Monday, May 13, 2019

Distributed Ledger Technologies in Securities Finance

As Revolutionary as Central Securities Depositories?

Author: Ed Blount

The most powerful Distributed Ledger Technologies (DLT) for securities finance will be cloud-based data lakes in which blockchains and shared ledgers form the currents and eddies. Smart contracts will power the mills that channel the data flows to provide services to their participants. In their potential, DLTs can reengineer current securities processes in the same way that central securities depositories (CSD) did in the 1970s … so long as the looming limitations can be overcome.

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Thursday, January 10, 2019

Taking Stock of Blockchain for Improving Securities Services

Initial hype has ebbed and real progress is being made

Author: Ed Blount

The early torrent of media hyperbole about distributed ledger technologies (DLT), such as blockchain and shared ledgers, has now been supplanted by reflection on lessons learned. Scaling concerns were allayed to some degree by DTCC’s November 2018 report that its study of throughput capacity for DLT was sufficient to handle massive U.S. equity trading volumes. More positive ink came as a group of 15 global banks reportedly eased ahead from initial testing to a planned 2Q19 start date for adopting the newly re-coded $11 trillion Trade Information Warehouse at DTCC, in which IBM created a shared ledger for tracking the lifecycle events of 98% of all credit default swaps.

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Monday, April 24, 2017

No Regulatory Relief for Securities Finance

Financial CHOICE Act leaves constraints intact

Author: Ed Blount
The latest legislative offering in the U.S., the Financial CHOICE Act, does nothing for securities finance. Nothing in the bill provides an exemption to the funding markets from the crushing weight of regulatory reform. At present, both political parties in the US seem willing to accept an outcome where the global funding markets are road kill from the reform steamroller. Many experts believe this legislative failure is due to analytic omissions on the regulators’ part. In that scenario, regulatory analysts simply don’t understand the global funding mechanism. Therefore, it is thought that regulators have not advised the legislators to offer relief, notwithstanding a steady chorus of complaints from securities lenders and borrowers. However, there is no omission. The regulators are fully aware of the effect of the impact of their rules. They simply choose to leave the new rules intact.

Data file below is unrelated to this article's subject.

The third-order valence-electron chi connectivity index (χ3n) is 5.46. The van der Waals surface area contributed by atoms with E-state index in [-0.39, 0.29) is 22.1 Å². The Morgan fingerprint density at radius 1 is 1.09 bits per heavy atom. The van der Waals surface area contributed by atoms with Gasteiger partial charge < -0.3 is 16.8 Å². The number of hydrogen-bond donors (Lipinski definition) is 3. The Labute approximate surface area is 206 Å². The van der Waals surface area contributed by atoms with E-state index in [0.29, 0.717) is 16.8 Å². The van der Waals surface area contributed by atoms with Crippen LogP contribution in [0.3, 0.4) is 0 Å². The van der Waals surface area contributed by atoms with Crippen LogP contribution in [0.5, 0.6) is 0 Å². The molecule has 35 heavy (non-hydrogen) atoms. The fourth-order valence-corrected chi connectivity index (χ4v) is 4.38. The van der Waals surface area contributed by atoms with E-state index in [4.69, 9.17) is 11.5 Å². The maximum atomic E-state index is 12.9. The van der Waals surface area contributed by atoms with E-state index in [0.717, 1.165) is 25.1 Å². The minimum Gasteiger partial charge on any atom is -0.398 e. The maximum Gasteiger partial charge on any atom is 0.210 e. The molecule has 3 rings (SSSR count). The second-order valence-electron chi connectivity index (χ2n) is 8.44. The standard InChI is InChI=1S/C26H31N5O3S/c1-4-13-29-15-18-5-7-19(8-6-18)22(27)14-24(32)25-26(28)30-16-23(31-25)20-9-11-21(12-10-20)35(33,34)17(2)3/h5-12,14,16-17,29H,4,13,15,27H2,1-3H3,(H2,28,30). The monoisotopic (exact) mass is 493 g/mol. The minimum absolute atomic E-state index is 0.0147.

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Wednesday, April 12, 2017

All the Bonds in Christendom

Part I: The Relationship Factor

Author: David Schwartz

The 180th anniversary of J.P. Morgan’s birth will fall on Monday, April 17th, 2017. The great financier died aged 76, a few months after testifying before the U.S. Congress in the Money Trust hearings. By all accounts, Morgan shocked the national media when he said that a strong relationship was more important than collateral when extending bank credit. Risk management, to Morgan, was personal, concise and pithy:

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Sunday, February 26, 2017

The Overlooked Merits of Bank Disclosure

Author: David Schwartz
  • What if banks were to get a capital benefit from investing in superior risk management technology – and if that benefit was disclosed to the market?
  • Should not the costs of risk management investments by FDIC-insured banks be partly repaid by taxpayers in the form of capital relief?
  • Why don’t capital rules allow a reduction in risk-weighted requirements, to help offset the lost revenue and encourage conservative risk management?
  • Dynamic metrics are far more relevant for understanding the levels of stability in securities finance than are static sizing and demographics alone.

European bankers are caught up in a debate over whether to disclose their full supervisory capital demands to market participants. That’s an issue because bank supervisors, under Pillar 2 of the Basel III accord, can set a bank’s regulatory capital “guidance” at a level higher than its Pillar 1 “requirements.” Bank analysts and investors can discount the securities of banks with relatively high guidance, assuming that supervisors have learned something negative in their confidential reviews. That’s the essence of Pillar 3: Market Discipline.

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